1H 2017 Quick Links, Part 2 (Privacy, Security)
* Vigil v. Take-Two Interactive Software, Inc., 2017 WL 398404 (SDNY Jan. 30, 2017):
The plaintiffs allege that they agreed to the MyPlayer terms and conditions, that NBA 2K15 scanned their faces to create personalized basketball avatars, and that the plaintiffs used their personalized basketball avatars for in-game play. The plaintiffs thus allege that the MyPlayer feature functioned exactly as anticipated. There is no allegation that Take-Two has disseminated or sold the plaintiffs’ biometric data to thirdparties, or that Take-Two has used the plaintiffs’ biometric information in any way not contemplated by the only possible use of the MyPlayer feature: the creation of personalized basketball avatars for in-game play…. The purported violations of the BIPA are, at best, marginal, and the plaintiffs lack standing to pursue their claims for the alleged bare procedural violations of the BIPA.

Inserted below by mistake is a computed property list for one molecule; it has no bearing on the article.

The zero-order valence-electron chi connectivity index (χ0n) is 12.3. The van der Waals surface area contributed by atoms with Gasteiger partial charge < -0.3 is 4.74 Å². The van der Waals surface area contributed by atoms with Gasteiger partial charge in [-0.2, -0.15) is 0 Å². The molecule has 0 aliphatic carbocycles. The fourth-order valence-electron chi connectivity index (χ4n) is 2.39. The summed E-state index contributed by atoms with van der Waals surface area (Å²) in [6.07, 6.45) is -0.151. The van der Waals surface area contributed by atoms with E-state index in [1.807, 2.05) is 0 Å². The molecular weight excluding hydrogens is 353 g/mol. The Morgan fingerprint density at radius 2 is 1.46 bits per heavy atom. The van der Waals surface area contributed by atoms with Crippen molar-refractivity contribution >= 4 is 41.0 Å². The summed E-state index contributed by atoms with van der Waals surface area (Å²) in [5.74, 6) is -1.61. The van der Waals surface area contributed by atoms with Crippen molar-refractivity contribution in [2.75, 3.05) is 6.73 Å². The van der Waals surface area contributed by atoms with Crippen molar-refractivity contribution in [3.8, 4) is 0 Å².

At best, the plaintiffs’ allegations are that Take-Two’s storage and dissemination practices have subjected their facial scans to an “enhanced risk of harm” of somehow falling into the “wrong hands,” which is too abstract and speculative to support standing….The plaintiffs attempt to circumvent the speculative and abstract nature of their claims by arguing that the potential risk of harm associated with the face scans could be potentially great because faces are relatively immutable, and, unlike (for example) passwords, cannot be changed. But the hypothetical magnitude of a highly speculative and abstract injury that is not certainly impending does not make the injury any less speculative and abstract.